Here is a rundown of the contents:

Disc 1 starts in fine style with Masur's imposing take on Copland's Fanfare for the Common Man. Bernstein then takes over for George Chadwick's somewhat Lisztian overture Melpomene and 3 movements from Edward MacDowell's Indian Suite, music sufficiently evocative to make me wonder why the whole work wasn't included. Hanson regales us with a gorgeously shaded account of Charles Griffes' The White Peacock in excellent 1946 sound. A year earlier, Rodzinski was drawing the last ounce of unnerving drama from Ernest Schelling's A Victory Ball, a response to thoughtless celebration at the end of World War I which would not lack relevance even today. Masur's unusually sensitive traversal of Ives' Three Places in New England rounds off the disc.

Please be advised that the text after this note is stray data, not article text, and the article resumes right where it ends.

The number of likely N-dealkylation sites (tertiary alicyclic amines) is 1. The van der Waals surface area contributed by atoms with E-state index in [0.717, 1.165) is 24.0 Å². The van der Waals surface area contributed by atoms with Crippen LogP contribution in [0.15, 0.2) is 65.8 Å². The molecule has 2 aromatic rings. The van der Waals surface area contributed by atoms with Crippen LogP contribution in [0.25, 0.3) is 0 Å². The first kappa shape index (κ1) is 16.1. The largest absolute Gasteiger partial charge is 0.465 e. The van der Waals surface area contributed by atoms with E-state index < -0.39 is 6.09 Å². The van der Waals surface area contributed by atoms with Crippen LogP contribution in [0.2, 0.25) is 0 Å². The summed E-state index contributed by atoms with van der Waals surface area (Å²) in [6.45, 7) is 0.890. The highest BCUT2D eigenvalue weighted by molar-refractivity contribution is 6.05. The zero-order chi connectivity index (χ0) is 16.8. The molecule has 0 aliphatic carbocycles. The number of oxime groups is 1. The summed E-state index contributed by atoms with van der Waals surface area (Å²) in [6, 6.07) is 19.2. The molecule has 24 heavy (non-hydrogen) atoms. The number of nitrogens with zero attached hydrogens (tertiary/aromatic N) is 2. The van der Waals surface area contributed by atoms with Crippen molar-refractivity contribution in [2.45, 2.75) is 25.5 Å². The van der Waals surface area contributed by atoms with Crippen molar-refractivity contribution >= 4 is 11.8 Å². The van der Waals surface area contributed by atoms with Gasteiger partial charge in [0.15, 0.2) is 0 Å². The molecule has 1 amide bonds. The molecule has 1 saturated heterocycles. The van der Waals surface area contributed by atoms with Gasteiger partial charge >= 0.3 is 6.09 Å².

Disc 2 brings Copland's Music for the Theatre in a rumbustious performance under Erich Leinsdorf in 1985. It is followed by Bernstein's brave 1966 memorial performance of Varese's Integrales (the composer had died the year before). Loeffler's impressionistic Memories of My Childhood appears in the oldest recording of the set, from 1936, with Barbirolli lavishing his usual tender, loving care on it. Charles Munch comes next, with a muscular performance of Bloch's Concerto Grosso no.1 from 1948. Bringing up the rear is Gershwin's An American in Paris, in a vigorous 1944 rendition where Rodzinski betrays his involvement by singing along in the central Blues and by grunting at climaxes, to startling effect!